The girl who stole my book: How Eilis O'Hanlon found out her crime novels were swiped by a stranger
There was something strangely familiar about the crime novel riding high on the Amazon Kindle bestseller lists last autumn. Eilis O'Hanlon ought to know. She'd co-written it almost 13 years earlier. The only problem was that someone else was now claiming to be the author.
Published 28/03/2016 | 02:30
Last October, I logged on to Twitter to find that I was now being followed by an account with the username @DonnaPatel. Something made me click on this particular link to see who it was. Call it intuition.
Donna Patel described herself as an "aspie" and "Potterhead", and her most recent interaction had been with an Irish author calling herself "Joanne Clancy".
Donna had been reading Clancy's latest book, Tear Drop, a thriller about the hunt for a serial killer in Cork. At the time, it was the 111th biggest-selling e-book on Amazon's UK division, and the number-one bestseller in Irish crime fiction, and Donna Patel had a simple question for the author: "Are you Ingrid Black?"
Next day, having received no reply to her message, Donna sent another tweet to the same account, saying: "Your book Tear Drop is The Dead by Ingrid Black." Shortly afterwards, a third: "So you must be one of the authors behind Ingrid Black, or you are plagiarising." Shortly afterwards, Joanne Clancy had deleted her account.
I found this exchange particularly interesting, and for a very good reason.
I am Ingrid Black.
One half of Ingrid Black, to be precise. She is a pseudonym, adopted more than 10 years ago for a joint crime-writing project between myself and my co-author and partner, Ian McConnell, and The Dead was our first book.
The novel featured Saxon, an American former FBI agent turned true-crime author, now living in Dublin and hunting a murderer of young women who has adopted the persona of another serial killer who vanished five years earlier. The Dead had been published as part of a two-book deal by Headline in London in 2003, and was subsequently sold to publishers in the US, Germany, France, the Netherlands and Italy.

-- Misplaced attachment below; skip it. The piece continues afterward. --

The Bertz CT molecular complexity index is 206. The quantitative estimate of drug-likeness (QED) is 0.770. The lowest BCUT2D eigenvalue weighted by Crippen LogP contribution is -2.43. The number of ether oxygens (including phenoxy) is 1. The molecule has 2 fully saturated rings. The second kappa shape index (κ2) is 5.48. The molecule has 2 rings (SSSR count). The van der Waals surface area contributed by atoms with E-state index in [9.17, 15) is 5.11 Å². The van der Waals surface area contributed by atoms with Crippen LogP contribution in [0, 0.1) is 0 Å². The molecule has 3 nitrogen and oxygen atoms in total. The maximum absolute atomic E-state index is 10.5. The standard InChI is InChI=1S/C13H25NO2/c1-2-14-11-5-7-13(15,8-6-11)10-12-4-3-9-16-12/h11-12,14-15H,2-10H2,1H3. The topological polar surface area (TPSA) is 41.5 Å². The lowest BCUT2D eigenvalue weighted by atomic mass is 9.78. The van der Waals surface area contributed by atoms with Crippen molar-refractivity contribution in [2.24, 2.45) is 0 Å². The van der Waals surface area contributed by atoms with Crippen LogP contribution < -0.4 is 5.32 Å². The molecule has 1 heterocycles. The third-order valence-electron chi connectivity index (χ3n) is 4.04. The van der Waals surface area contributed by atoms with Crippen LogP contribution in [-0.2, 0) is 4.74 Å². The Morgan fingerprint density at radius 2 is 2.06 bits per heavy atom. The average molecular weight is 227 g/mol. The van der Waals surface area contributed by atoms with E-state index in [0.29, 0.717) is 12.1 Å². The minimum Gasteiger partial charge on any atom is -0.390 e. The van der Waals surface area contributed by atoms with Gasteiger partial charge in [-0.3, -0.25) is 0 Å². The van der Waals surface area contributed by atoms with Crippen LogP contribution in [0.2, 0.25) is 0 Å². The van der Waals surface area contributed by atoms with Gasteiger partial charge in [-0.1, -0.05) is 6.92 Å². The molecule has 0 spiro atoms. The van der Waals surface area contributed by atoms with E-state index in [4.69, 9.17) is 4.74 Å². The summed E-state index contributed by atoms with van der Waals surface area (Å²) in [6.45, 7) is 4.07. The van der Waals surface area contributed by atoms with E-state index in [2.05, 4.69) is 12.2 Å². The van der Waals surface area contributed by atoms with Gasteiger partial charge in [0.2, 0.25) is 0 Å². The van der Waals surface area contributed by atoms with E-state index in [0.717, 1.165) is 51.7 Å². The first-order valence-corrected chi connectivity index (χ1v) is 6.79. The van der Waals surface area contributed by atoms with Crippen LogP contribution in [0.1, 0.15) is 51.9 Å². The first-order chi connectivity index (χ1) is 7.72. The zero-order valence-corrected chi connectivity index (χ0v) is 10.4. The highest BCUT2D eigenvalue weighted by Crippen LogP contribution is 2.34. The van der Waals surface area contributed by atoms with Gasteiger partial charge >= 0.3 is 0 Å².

The book was encouragingly reviewed. An audio-book version was recorded by actress Tara Ward. There was an advertising campaign on The Tube in London. It sold well. Tesco in the UK bought a large consignment. The film rights were optioned by the BBC. The book also won a Shamus award in the United States for Best First PI Novel.
A year later, we published a sequel - The Dark Eye, again featuring Saxon and her female lover, Detective Chief Inspector Grace Fitzgerald, this time teaming up to investigate an apparently politically motivated killer, known as The Marxman. After a change of agent and publisher, two more novels in the series followed - The Judas Heart (2007) and Circle Of The Dead (2008), both published by Penguin Books.
By this time, however, the editor at Penguin who had championed the books had left for Australia, and, sadly, our new agent died. Feeling like we were back at square one, and not knowing how to start over, Ingrid Black slipped off the radar. In time, the books fell out of print and copyright reverted to us as the original authors.
At various points over the next few years, we toyed with the idea of releasing the Saxon stories as e-books. It seemed silly not to. They represented many years of work. Why not give them a new lease of life?
We set up a Twitter account in the name of Ingrid Black to prepare for publication. Our first tweet: "Now all I have to do is figure out how you put a book on Kindle, and I'll be a millionaire by Christmas. That's how it works, right?" Though, of course, it wasn't done by that Christmas. Or the next one. Procrastination was our middle name.
We'd only sent six tweets and had less than 100 followers when, in October, we logged on to Twitter to see Donna Patel accuse Joanne Clancy of plagiarising The Dead.